$6 - Sponsors 1 minute of the mission. You can broadcast six (6) 120-character messages from space, and request one (1) image from the satellite.

$100 - Sponsors 15 minutes of the mission. An ideal family pack – we’ll send you two (2) SkyCube mission T-shirts! And you can broadcast one hundred (100) 120-character messages from the satellite, and request twenty (20) images from the satellite at any time during the mission.

$1,000 – Sponsors 2 hours of the mission – a great high school or university classroom sponsorship package. We’ll send you a radio receiver which you can use to detect transmissions from SkyCube and other satellites already in orbit! You’ll also get a flying SpaceX Falcon 9 model rocket, and twenty (20) SkyCube mission T-shirts. You can broadcast one thousand (1000) 120-character messages from space, and request up to two hundred (200) images from the satellite.

 

Learn more, join the project - SkyCube: The First Satellite Launched by You!

 

 

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United States loans three satellites, worth $1 billion, to Mexico – MEXSAT

Did you know that America had an Export-Import Bank?

 

The Export-Import Bank of the United States (Ex-Im Bank) approved a $922 million loan guarantee to support the export of three satellites and related equipment to the Mexican government for the MEXSAT regional mobile satellite system. Mexico’s Secretariat of Communications and Transportation will purchase the satellites from Boeing Space and Intelligence Systems in El Segundo, Calif. Boeing will produce two satellites with mobile service satellite (MSS) capacity and will subcontract a third satellite with fixed service satellite (FSS) capacity from Orbital Sciences Corporation in Dulles, Va.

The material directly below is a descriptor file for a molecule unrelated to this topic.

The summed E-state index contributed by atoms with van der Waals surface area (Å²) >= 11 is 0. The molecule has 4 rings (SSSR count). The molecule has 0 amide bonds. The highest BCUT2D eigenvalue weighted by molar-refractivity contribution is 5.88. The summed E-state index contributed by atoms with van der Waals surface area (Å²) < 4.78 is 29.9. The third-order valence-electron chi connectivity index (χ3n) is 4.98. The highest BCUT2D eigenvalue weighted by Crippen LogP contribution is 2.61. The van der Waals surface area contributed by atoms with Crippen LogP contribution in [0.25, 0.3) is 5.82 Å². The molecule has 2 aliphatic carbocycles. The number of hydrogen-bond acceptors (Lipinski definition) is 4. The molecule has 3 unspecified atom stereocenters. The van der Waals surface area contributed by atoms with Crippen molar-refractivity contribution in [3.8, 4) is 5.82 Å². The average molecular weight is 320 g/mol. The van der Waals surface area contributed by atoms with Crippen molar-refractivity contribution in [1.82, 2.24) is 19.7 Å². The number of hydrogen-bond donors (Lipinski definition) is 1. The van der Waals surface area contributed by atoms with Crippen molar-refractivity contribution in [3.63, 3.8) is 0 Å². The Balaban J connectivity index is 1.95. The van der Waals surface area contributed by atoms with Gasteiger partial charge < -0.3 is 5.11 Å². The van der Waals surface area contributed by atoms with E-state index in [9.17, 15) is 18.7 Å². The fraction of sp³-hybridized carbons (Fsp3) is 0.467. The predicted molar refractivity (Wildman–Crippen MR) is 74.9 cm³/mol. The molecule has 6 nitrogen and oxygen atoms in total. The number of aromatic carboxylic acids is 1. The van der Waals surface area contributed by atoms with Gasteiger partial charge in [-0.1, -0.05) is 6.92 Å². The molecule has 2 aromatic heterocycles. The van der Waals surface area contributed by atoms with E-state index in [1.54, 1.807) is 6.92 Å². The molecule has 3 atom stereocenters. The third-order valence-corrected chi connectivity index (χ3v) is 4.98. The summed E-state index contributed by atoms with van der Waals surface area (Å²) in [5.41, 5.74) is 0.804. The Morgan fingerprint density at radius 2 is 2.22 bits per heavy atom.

The three satellites will be used to deploy the MEXSAT system, a next-generation, space-based communications platform that will help support social and economic development within Mexico. Various sectors will benefit from MEXSAT, including programs focusing on education, health care, disaster relief and rural telephonic service.

Mexico is one of Ex-Im Bank’s nine key markets and accounted for $8.3 billion of the Bank’s worldwide credit exposure at the end of FY 2011. In FY 2012 to date, the Bank has authorized approximately $1.8 billion in financing for U.S. exports to Mexico.

 

Source: Embassy of the United States in Mexico

 

 

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In the United Kingdom texting is now more popular than making phone calls

People in the UK are now more likely to text than to make a phone call, according to new research from Ofcom.

While 58% of people communicated via texts on a daily basis in 2011, only 47% made a daily mobile call, said the country’s communications industry regulator.

It said the shift away from traditional ways of keeping in touch was being led by young people aged 16-24.

The average UK consumer now sends 50 texts per week while fewer calls are being made on both fixed and mobile phones.

For the first time, there was a fall in the volume of mobile calls – by just over 1% – in 2011, while landline calls were down by 10%.

 

Source: BBC - Texting overtakes talking in UK, says Ofcom study

 

 

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R&D spending by the big three in smartphones – Nokia, Google, Apple

A fascinating graphic and the article it is pulled from.

 

 

Nokia led the wireless revolution in the 1990s and set its sights on ushering the world into the era of smartphones. Now that the smartphone era has arrived, the company is racing to roll out competitive products as its stock price collapses and thousands of employees lose their jobs.